Table of Contents
Juko Nishimura’s The Vast Blue Earth, Falls (Sobo no daich, horobu, 1978) and Hisashi Inoue’s The People of Kirikiri (Kirikirijin, 1981) are both stories in which a section of the Tohoku region confronts the Japanese government with cessation. Underlying the authors’ selections of Tohoku for the setting of their works are the difficulties faced by those whose livelihood depends on agriculture in a harsh natural environment, as well as a history of anger towards the central government that exploited their labor for national gain.
The Vast Blue Earth, Falls, incorporates research into Japan’s agricultural policies of the time, which sought to reduce production and liberalize imports. In contrast, The People of Kirikiri tells the story of an agricultural village seeking to modernize for the sake of its own autonomy, against the backdrop of the realities and hardships faced by regional societies at the time, in the nation’s industrial transformation. In other words, at the core of these two works is the unresolved issue of the unevenness between society’s center and periphery, a symptom of postwar Japan’s rapid transformation from an agricultural society to an urban one.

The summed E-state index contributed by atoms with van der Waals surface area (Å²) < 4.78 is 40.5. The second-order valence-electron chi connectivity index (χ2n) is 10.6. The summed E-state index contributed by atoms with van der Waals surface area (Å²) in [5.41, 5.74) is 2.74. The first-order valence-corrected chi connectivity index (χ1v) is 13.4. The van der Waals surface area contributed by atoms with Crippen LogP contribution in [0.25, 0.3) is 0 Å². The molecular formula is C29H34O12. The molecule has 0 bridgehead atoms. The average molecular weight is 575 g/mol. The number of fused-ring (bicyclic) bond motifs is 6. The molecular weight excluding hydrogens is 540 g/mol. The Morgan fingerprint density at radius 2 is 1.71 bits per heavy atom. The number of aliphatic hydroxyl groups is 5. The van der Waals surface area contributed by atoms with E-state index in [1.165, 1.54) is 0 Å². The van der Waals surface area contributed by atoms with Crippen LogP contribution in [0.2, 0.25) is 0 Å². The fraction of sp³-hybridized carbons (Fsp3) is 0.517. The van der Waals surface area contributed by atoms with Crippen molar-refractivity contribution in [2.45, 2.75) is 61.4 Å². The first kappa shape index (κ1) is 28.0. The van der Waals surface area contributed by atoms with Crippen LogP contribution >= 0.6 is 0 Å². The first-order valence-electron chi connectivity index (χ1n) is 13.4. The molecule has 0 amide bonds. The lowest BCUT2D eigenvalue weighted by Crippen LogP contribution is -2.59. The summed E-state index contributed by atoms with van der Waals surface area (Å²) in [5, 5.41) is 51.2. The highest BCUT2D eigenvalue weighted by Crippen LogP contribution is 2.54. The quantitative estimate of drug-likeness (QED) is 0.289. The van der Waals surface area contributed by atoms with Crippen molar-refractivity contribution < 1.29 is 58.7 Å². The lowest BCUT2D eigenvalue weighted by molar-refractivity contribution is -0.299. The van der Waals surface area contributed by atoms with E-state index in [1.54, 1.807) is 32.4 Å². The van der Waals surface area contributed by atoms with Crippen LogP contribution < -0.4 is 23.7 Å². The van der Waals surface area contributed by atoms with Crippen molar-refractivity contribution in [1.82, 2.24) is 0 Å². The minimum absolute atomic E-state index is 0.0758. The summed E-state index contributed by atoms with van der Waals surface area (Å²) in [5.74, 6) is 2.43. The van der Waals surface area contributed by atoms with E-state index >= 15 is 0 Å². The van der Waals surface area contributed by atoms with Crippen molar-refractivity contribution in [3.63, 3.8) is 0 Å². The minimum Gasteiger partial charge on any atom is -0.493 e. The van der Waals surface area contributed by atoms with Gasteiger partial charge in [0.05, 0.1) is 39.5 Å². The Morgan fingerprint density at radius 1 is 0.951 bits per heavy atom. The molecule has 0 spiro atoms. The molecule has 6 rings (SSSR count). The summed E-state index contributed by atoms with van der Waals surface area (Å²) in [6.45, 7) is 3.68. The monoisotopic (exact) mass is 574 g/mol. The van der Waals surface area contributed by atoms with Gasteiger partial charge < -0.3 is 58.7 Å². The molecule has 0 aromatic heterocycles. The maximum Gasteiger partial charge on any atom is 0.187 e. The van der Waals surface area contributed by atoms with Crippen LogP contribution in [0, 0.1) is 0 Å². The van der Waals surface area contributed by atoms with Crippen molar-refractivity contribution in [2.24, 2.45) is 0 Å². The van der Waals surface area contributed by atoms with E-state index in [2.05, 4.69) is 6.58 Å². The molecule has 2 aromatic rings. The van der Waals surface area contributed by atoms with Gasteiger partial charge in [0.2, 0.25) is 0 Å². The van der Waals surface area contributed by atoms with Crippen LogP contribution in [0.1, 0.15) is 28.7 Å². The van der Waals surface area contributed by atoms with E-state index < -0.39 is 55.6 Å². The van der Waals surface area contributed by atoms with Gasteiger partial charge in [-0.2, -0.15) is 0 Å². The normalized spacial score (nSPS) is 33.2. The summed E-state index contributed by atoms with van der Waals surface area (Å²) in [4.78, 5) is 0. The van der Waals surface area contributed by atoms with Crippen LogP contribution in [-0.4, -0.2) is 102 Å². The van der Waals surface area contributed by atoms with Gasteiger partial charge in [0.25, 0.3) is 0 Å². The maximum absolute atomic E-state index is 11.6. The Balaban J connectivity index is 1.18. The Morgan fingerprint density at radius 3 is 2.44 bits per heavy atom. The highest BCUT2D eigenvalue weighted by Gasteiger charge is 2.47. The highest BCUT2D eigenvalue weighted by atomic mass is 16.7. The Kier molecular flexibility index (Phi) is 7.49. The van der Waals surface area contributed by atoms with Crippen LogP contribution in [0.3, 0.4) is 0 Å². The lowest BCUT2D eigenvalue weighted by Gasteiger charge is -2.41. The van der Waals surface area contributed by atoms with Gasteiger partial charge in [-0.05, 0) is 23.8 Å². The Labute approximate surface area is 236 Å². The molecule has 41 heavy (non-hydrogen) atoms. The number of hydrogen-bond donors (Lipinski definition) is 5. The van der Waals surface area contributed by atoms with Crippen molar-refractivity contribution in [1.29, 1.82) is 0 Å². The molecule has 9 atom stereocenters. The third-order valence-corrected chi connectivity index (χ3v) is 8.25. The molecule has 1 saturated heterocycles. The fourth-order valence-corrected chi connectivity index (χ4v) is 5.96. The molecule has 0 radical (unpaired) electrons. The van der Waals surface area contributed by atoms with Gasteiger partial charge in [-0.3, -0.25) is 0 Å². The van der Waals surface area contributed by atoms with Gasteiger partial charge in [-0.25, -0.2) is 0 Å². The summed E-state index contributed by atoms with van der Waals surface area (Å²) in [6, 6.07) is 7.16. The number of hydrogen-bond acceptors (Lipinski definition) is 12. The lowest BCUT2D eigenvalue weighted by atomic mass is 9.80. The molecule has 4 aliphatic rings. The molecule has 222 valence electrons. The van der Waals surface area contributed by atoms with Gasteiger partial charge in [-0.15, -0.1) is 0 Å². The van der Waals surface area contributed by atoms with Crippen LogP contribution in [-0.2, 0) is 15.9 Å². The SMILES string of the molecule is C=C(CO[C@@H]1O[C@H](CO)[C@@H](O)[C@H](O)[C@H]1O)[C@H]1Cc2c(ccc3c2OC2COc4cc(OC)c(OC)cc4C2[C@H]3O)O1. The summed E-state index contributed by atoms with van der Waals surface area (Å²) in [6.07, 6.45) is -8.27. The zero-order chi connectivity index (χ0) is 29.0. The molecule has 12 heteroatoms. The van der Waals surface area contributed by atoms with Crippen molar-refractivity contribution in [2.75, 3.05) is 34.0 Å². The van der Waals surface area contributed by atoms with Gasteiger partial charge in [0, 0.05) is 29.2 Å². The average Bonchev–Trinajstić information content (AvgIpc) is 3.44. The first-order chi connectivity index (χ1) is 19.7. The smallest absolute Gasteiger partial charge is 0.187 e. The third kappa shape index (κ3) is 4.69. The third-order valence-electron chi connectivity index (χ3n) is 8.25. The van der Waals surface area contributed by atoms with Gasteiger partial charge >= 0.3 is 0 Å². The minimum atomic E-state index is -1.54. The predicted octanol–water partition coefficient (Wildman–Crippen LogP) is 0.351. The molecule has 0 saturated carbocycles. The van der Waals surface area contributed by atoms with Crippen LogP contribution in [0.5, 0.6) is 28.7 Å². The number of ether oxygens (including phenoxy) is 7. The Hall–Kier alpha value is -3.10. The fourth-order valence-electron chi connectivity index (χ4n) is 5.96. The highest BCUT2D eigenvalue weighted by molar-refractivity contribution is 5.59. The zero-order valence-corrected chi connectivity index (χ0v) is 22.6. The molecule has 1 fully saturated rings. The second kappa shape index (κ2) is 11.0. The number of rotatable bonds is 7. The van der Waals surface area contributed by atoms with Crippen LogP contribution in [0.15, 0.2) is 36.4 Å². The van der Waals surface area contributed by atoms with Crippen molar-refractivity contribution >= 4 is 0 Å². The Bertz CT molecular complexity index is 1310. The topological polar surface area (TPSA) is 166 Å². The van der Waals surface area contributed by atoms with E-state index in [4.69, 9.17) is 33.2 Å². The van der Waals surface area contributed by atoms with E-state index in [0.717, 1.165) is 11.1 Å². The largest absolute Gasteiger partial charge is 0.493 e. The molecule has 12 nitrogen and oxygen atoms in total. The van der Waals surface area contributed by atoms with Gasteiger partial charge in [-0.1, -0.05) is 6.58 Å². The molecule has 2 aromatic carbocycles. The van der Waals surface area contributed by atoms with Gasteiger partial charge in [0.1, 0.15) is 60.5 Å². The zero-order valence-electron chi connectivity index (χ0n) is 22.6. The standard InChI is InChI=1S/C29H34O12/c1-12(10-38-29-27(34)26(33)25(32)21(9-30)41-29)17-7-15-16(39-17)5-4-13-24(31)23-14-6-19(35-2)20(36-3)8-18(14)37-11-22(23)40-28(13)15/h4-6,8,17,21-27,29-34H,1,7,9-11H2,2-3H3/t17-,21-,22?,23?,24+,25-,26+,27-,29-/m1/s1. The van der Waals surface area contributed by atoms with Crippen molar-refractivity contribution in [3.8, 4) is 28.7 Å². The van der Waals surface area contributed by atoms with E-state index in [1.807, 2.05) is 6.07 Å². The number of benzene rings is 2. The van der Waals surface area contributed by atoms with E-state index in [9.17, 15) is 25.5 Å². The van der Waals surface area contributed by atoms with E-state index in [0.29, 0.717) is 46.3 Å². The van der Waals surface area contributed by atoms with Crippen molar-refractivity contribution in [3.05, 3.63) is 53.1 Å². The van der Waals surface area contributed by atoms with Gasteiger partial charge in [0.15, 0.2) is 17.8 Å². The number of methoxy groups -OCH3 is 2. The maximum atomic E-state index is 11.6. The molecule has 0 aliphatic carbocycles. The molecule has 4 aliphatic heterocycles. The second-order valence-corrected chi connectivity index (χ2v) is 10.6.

This article will compare the ways in which these two works portray the context behind these cessations for independence, their descriptions of leadership, and the issue of state legitimacy. It will further explore the nature of independent states by considering their links to actual political and social issues in Japan from the 1970s to present.